Mike D’Antoni didn’t mention Dwight Howard’s name once in a lengthy interview with Mike Bresnahan that appeared in Sunday’s Los Angeles Times.
But the implication of what he did actually say was unmistakable.
As you’re likely well aware by now, Howard was never a fit with the Lakers, and in hindsight, there was virtually zero chance of him re-signing to play there under a max contract that would run for the next five years.
The team had to try to retain Howard in free agency, because when healthy, he’s one of the game’s top five players and a complete game-changer on the defensive end of the floor. But now that he’s gone, D’Antoni feels that the sailing may be a bit smoother from a chemistry standpoint next season.
Addition by subtraction? The Lakers can only hope, despite their very public courting of Howard that started a mere eight weeks ago and crashed and burned barely a week later.
“We’ve definitely improved our shooting and I think the chemistry will be better just because the uncertainty has gone away,” D’Antoni said. “A lot of people will know their roles better and what’s going on on the floor better. Dealing with free agency day to day, we won’t have those problems.”
Howard was the one whose free agency was in constant question, and the topic was brought up repeatedly at various mile markers throughout the course of the season.
D’Antoni doesn’t have to mention Howard by name, because it’s obvious the Lakers will be a more harmonious unit without him next season. They won’t be as talented and there will be no championship expectations, of course. But if nothing else, the season should be among the more drama-free that we’ve seen in Los Angeles in quite some time.
In 2011, the Trail Blazers surprisingly fired Rich Cho after only season as general manager.
Cho – since hired and fired by the Hornets – seems to be holding a grudge.
John Canzano of The Oregonian:
That’s a sentiment many people hold toward their former employer. Few say so publicly. That Cho did indicates just how strongly he feels.
Under owner Paul Allen, the Trail Blazers have run through numerous executives. It’s part of the culture in Portland, and it leaves a lot of outgoing people bitter.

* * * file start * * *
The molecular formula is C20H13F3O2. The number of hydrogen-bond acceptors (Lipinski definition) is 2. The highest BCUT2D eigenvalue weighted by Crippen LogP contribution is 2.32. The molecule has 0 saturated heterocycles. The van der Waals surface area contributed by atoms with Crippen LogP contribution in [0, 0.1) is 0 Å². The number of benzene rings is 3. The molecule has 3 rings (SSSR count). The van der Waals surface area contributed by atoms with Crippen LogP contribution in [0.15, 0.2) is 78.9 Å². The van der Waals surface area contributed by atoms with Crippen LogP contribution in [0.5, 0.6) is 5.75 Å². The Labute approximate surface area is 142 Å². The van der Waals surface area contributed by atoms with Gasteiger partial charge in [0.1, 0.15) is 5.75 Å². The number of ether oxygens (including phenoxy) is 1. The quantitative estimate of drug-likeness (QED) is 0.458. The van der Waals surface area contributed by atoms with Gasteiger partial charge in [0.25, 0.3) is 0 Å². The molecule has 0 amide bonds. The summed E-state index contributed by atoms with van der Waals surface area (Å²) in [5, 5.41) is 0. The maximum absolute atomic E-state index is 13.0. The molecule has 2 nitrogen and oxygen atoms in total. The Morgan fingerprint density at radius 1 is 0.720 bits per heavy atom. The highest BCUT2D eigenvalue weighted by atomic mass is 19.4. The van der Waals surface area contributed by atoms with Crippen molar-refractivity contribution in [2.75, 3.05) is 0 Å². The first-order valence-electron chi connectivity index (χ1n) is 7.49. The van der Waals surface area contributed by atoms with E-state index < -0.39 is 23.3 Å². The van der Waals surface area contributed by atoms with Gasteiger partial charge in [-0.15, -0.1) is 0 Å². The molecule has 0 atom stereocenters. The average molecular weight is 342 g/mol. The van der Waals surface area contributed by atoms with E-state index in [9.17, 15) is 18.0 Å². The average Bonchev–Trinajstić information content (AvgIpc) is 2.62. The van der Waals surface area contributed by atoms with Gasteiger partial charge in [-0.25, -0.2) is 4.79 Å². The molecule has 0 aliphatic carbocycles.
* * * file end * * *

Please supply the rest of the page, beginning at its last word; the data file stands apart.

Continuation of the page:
Current general manager Neil Olshey ought to be mindful of that.
Josh Allen, a quarterback from Wyoming, could be the No. 1 pick in tonight’s NFL draft. But his recently unearthed high school tweets – which include using the n-word with an ‘a’ at the end – are the sports story of the day.
And there’s an NBA tie.
Via Ryan Young of Yahoo Sports:
I hate LeBron!!!!! #LeBronSucks
— Josh Allen (@JoshAllenQB) June 7, 2011
Damian Lillard went down this same road with LeBron James, and they got past it.
But it would be a little more awkward if the Cleveland Browns – who have the Nos. 1 and 4 picks – take Allen. Then, Allen will face more scrutiny over this tweet – the most innocuous of the bunch.
The Jazz blew a 25-point second-half lead in Game 5 last night, extending their series with the Thunder. Up 3-2, the Jazz are still in control. They can close out in Game 6 tomorrow in Utah. Blow that, and they must return to Oklahoma City for Game 7 Sunday.
But Utah rookie Donovan Mitchell is making it abundantly clear he doesn’t plan to do that.
Gabe Ikard of The Franchise 107.7:
Jake Edmonds of KUTV:
A confident proclamation that rallies his team or youthful exuberance run amok?
The narrative will be decided after Game 6. That’s just how this is done.
From the moment Robert Pera opted to retain control of the Grizzlies and end a prolonged ownership saga, it seemed interim coach J.B. Bickerstaff would remain Memphis’ coach.
Lo and behold…
Shams Charania of Yahoo Sports:
Bickerstaff did a decent job before the Grizzlies started tanking. But that was a small a sample, and his prior work as Rockets interim coach was uninspiring.
To be fair to Bickerstaff, those were both difficult situations. He’s an experienced assistant who might be ready for this challenge.
To be less fair to Bickerstaff, this looks like Memphis taking the cheap route. The Grizzlies didn’t appear to conduct much of a coaching search, if any. Nor has Bickerstaff been mentioned with other openings. It probably won’t cost as much to hire him as it would a more-established option.
Memphis seems to be operating under the belief that a healthy Mike Conley and Marc Gasol will right the ship next season. And they might. But given the age and injury history of those two, I wouldn’t assume they stay healthy and productive all season. Even if they do, they’d have to carry an underwhelming supporting cast – with limited room for upgrade this summer – in a deep Western Conference.
The Grizzlies want Bickerstaff, who’d be a first-time non-interim head coach, leading that team trying to win now? That doesn’t seem like the right risk-reward balance – at least until considering his salary, and even then.